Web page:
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Hip Injury

Hip injuries often, but not always, result from falls, for example, after slipping on ice or an accident at work. They can also result from car accidents involving a driver, passenger or pedestrian or from cycling accidents. LawWin’s personal injury specialist team have acted for many clients who have suffered hip injury. A number of our clients have described an apparently straightforward blow to the hip as leading to pain which takes longer than expected to resolve. Hip injuries can of course be more severe, in some cases involving a fracture. We have also acted for a number of clients whose pain has been caused by damage to the soft tissues around the hip.

Our personal injury compensation expert solicitors will take time to understand the full extent of your hip injury and its effect on you and your life. We know from experience that hip injuries are often linked with pain in the lower back which can be particularly limiting. We take care to ensure that all evidence we obtain in relation to your injury assesses the long-term prospects for your injury including whether pain is likely to be permanent and, in more severe cases, whether substantial treatment such as a hip replacement may be necessary.

Hip and pelvis injury compensation

While there is no single figure that is “correct” in a legal sense for every injury, there are guidelines to identify ranges of possible awards depending on the type of injury and the severity. The values listed below are for guidance only. A more specific estimate will only be possible once further information is obtained in relation to your injury. The figures below are for only the “pain and suffering” category that a court may award – the figures below do not include any wage loss or other categories of compensation that may or may not be open to you (for more information see What Can I Claim For?)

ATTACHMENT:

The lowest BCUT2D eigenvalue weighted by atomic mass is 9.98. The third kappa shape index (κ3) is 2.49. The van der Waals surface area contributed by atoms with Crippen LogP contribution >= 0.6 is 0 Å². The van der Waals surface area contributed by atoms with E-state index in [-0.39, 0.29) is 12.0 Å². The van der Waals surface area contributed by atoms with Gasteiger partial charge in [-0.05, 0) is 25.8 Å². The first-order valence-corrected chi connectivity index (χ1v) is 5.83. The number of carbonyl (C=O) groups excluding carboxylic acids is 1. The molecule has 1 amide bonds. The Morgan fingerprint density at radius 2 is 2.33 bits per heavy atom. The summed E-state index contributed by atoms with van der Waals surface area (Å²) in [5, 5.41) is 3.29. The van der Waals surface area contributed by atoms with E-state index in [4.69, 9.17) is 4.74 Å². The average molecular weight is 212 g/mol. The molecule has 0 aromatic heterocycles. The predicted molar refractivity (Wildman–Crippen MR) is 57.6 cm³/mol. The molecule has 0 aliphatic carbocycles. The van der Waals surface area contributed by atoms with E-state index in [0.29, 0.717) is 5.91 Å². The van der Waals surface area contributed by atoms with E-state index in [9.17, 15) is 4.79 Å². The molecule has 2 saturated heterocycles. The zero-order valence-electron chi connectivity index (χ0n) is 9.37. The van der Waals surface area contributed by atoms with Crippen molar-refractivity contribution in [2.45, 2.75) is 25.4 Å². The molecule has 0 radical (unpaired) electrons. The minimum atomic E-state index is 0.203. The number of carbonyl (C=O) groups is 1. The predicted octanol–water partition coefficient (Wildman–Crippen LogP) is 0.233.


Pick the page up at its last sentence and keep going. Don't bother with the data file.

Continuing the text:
• Severe – extensive fractures to pelvis requiring extensive surgical treatment with substantial disabilities remaining: £59,600 – £99,500
  • Less severe injuries with significant remaining disabilities: £47,050 – £59,600
  • Fractures to the hip leading to degenerative changes (such as arthritis) and requiring likely hip replacement: £29,800 – £39,900
  • Moderate injuries – significant injury to pelvis or hip but with permanent disability not major: £20,200 – £29,800
  • Where hip replacement is carried out successfully leading to substantial resolution of symptoms: £9,500 – £20,200
  • Lesser injuries: from minor soft tissue injuries from which a complete recovery made (up to £3,000); up to cases where significant initial injury has left no residual disability where recovery has taken more than two years to occur (up to £9,500)